Double the Simplification
Per the Simplify Part I post last week I originally planned on this being just a two-part series on my (and this blog’s) direction as we head through 2017. Personal habits/priorities for Part I and then technical focus for Part II. However, the more I thought about it, I found this scope and the Part I post itself too limiting so I’m revising this to a four-part series. Part II below is more targeted at specific actions and goals for 2017. Part III will lay out the tools I intend to focus on both in projects and in my blogging and research time (why the align with ‘Simplify’, synergies between them, etc). Part IV will be more oriented toward management and administration of BI solutions and environments. Similar to the recent Tabular metadata reporting post, I’m increasingly interested in different techniques and processes to make BI teams and environments more productive and resilient to change.
Simplify in 2017: Part II
In short, if you review or read through Part I, I was being descriptive of current and past habits about removing clutter to focus my attention on learning and delivering value. Some level of background was perhaps necessary but I failed to identify the specific changes or actions to improve. I don’t necessarily regret the closing line “cautiously optimistic if don’t stray…” or think it’s necessarily false but I think it’s a mistake to just expect (hope?) good things will happen because you’re doing the right things. I think naming off some specific, tangible outcomes and actions is necessary and, in my experience at least, I just feel better when I’m pursuing a goal (ie ‘Insight Quest’).
So what are these specific, tangible actions?
- Every single day I should be writing and/or tuning relevant queries and scripts. (ie DAX, SQL, M, R, TMSL, PowerShell, and maybe some Spark SQL and U-SQL too). This is just common sense – people that are great at what they do work on their craft constantly. Additionally, I’ve amassed a very helpful mini-library of sample code and queries for various scenarios that often directly benefit my projects.
- I’m typically a passenger on my daily commute and between both trips have about two hours of reasonably quiet time. In 2016 I all too often used that time to listen to music or browse the web. In 2017, for at least one of these trips (to work or coming home) I should be focused on specific technical skill or idea.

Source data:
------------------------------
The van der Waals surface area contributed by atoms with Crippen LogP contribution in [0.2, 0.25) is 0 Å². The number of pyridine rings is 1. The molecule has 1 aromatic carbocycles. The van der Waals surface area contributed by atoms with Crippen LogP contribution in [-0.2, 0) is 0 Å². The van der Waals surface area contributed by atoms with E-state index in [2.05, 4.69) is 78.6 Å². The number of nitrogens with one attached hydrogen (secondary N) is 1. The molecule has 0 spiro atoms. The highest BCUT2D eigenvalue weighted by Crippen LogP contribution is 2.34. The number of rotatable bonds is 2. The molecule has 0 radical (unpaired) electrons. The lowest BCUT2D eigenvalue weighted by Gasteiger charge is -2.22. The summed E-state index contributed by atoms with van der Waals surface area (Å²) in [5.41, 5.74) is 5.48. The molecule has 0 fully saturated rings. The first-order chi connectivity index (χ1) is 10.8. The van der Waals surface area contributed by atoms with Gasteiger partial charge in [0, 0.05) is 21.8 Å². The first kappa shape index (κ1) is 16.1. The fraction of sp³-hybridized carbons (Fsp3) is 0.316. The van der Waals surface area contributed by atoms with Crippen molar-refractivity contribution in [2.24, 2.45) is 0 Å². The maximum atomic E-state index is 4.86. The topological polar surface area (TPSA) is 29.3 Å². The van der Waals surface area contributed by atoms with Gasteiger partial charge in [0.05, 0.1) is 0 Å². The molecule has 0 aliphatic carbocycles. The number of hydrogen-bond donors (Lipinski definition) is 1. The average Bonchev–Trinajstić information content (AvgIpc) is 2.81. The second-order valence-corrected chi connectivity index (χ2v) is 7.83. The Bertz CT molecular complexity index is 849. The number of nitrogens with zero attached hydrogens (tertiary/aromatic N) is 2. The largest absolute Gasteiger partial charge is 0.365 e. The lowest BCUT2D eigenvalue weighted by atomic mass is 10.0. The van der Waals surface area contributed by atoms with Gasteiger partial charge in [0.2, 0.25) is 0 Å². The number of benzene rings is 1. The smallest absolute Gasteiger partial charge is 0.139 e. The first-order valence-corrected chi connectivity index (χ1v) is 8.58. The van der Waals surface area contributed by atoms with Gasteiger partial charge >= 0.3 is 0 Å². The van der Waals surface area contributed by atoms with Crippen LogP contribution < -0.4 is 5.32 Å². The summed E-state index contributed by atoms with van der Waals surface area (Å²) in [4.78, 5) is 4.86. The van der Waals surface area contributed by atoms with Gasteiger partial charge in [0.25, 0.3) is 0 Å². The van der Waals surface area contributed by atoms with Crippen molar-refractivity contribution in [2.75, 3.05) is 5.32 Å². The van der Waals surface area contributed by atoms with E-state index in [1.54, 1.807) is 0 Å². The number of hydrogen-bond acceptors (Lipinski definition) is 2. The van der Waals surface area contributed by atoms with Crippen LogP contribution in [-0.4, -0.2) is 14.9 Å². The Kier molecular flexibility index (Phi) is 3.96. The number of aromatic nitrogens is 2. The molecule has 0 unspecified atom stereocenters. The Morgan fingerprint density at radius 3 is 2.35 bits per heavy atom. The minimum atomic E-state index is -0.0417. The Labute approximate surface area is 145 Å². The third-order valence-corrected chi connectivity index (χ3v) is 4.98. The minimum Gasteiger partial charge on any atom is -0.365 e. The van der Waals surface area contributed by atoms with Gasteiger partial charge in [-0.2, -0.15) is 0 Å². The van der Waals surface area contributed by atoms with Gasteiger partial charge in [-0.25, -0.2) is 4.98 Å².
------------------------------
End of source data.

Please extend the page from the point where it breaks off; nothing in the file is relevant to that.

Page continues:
- The Boston Business Intelligence group, which hasn’t held event for several months, should be active again with monthly meetings. I’ve already started down this road and I’m hopeful our next event will be on 3/22 at the Microsoft office in Burlington, MA. My thought is the group’s speakers and content should cover the ‘here and now’ (SQL 16′) as well as what’s coming with vNext for MSBI professionals but also offer real value for SQL Server DBAs and Power BI users and developers in the broader ecosystem.
- YouTube Channel. I mentioned this back in my November update but haven’t made progress yet, unfortunately. I think about it regularly and Guy in a Cube was probably right in that I should probably not worry too much about quality as I get started. Maybe this will turn out to be fun – if not, I enjoy writing blog posts and papers anyway.
Coming back to a high level I think you only grow if you consistently do things that you’re at least a little afraid of. This can take many forms but the basic idea is just not to get too comfortable with anything – titles, acronyms, money, anything and to put yourself in situations where you’re not 100% sure you can do something. In some ways, the act of taking risk such as with a technology that isn’t quite mature yet or adopted broadly, is what actually provides some level of security over time.
That said, I think the balance with taking risks and pushing yourself into new areas is not to over extend or try to be something you’re not. The data and analytics world is far too large and dynamic to not accept some gaps and soft areas. I believe it’s much better to have a deep knowledge of tools and skills with synergies and dependencies (and roadmaps) – things you can actually deliver at scale and quality – rather than 100-200 level knowledge across the data and analytics marketplace. It’s not a specific goal but there’s a good possibility that someone (or more) that share some of these ideas and values will join me at Frontline Analytics later this year.